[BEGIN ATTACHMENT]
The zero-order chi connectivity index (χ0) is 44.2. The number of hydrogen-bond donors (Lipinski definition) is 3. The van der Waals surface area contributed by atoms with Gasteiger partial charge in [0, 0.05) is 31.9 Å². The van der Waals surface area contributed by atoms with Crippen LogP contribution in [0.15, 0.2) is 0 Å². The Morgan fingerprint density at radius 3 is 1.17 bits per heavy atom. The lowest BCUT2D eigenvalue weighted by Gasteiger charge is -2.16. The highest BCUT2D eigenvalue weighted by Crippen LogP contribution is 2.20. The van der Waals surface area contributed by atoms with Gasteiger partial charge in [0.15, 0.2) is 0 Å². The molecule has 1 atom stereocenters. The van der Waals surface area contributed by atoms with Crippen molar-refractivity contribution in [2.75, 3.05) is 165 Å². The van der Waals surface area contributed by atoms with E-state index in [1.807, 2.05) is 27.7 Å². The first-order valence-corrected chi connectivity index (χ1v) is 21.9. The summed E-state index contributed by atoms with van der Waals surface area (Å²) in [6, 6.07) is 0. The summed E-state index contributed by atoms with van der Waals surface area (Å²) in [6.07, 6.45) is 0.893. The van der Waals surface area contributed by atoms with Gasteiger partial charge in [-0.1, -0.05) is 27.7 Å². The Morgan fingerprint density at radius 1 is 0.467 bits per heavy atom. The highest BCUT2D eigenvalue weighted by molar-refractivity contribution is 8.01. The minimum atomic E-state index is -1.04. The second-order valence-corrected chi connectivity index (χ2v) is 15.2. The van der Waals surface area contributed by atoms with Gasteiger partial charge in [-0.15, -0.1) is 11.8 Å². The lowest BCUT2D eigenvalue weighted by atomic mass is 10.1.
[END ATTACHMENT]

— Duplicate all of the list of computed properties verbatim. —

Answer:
The zero-order chi connectivity index (χ0) is 44.2. The number of hydrogen-bond donors (Lipinski definition) is 3. The van der Waals surface area contributed by atoms with Gasteiger partial charge in [0, 0.05) is 31.9 Å². The van der Waals surface area contributed by atoms with Crippen LogP contribution in [0.15, 0.2) is 0 Å². The Morgan fingerprint density at radius 3 is 1.17 bits per heavy atom. The lowest BCUT2D eigenvalue weighted by Gasteiger charge is -2.16. The highest BCUT2D eigenvalue weighted by Crippen LogP contribution is 2.20. The van der Waals surface area contributed by atoms with Gasteiger partial charge in [0.15, 0.2) is 0 Å². The molecule has 1 atom stereocenters. The van der Waals surface area contributed by atoms with Crippen molar-refractivity contribution in [2.75, 3.05) is 165 Å². The van der Waals surface area contributed by atoms with E-state index in [1.807, 2.05) is 27.7 Å². The first-order valence-corrected chi connectivity index (χ1v) is 21.9. The summed E-state index contributed by atoms with van der Waals surface area (Å²) in [6, 6.07) is 0. The summed E-state index contributed by atoms with van der Waals surface area (Å²) in [6.07, 6.45) is 0.893. The van der Waals surface area contributed by atoms with Gasteiger partial charge in [-0.1, -0.05) is 27.7 Å². The Morgan fingerprint density at radius 1 is 0.467 bits per heavy atom. The highest BCUT2D eigenvalue weighted by molar-refractivity contribution is 8.01. The minimum atomic E-state index is -1.04. The second-order valence-corrected chi connectivity index (χ2v) is 15.2. The van der Waals surface area contributed by atoms with Gasteiger partial charge in [-0.15, -0.1) is 11.8 Å². The lowest BCUT2D eigenvalue weighted by atomic mass is 10.1.